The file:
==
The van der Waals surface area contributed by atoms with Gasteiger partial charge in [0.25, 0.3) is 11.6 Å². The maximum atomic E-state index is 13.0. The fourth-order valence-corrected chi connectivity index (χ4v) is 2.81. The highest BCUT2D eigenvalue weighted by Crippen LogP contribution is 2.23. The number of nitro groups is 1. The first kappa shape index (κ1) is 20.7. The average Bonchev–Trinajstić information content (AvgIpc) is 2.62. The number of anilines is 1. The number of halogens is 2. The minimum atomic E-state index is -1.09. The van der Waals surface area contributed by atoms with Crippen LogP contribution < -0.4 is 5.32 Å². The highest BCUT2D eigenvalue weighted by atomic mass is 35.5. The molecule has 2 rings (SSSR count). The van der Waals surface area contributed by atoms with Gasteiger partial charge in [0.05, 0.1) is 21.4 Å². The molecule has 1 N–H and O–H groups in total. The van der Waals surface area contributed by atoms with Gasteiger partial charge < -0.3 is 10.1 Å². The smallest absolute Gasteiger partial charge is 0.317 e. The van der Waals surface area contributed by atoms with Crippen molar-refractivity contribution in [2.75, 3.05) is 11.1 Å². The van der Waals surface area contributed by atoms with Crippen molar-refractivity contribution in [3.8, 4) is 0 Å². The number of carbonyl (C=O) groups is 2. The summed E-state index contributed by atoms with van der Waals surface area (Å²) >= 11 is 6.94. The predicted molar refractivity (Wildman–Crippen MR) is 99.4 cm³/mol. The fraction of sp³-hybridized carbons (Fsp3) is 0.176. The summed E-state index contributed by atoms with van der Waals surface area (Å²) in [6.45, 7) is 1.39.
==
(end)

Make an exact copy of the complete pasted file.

The van der Waals surface area contributed by atoms with Gasteiger partial charge in [0.25, 0.3) is 11.6 Å². The maximum atomic E-state index is 13.0. The fourth-order valence-corrected chi connectivity index (χ4v) is 2.81. The highest BCUT2D eigenvalue weighted by Crippen LogP contribution is 2.23. The number of nitro groups is 1. The first kappa shape index (κ1) is 20.7. The average Bonchev–Trinajstić information content (AvgIpc) is 2.62. The number of anilines is 1. The number of halogens is 2. The minimum atomic E-state index is -1.09. The van der Waals surface area contributed by atoms with Crippen LogP contribution < -0.4 is 5.32 Å². The highest BCUT2D eigenvalue weighted by atomic mass is 35.5. The molecule has 2 rings (SSSR count). The van der Waals surface area contributed by atoms with Gasteiger partial charge in [0.05, 0.1) is 21.4 Å². The molecule has 1 N–H and O–H groups in total. The van der Waals surface area contributed by atoms with Gasteiger partial charge < -0.3 is 10.1 Å². The smallest absolute Gasteiger partial charge is 0.317 e. The van der Waals surface area contributed by atoms with Crippen molar-refractivity contribution in [2.75, 3.05) is 11.1 Å². The van der Waals surface area contributed by atoms with Crippen molar-refractivity contribution in [3.8, 4) is 0 Å². The number of carbonyl (C=O) groups is 2. The summed E-state index contributed by atoms with van der Waals surface area (Å²) >= 11 is 6.94. The predicted molar refractivity (Wildman–Crippen MR) is 99.4 cm³/mol. The fraction of sp³-hybridized carbons (Fsp3) is 0.176. The summed E-state index contributed by atoms with van der Waals surface area (Å²) in [6.45, 7) is 1.39.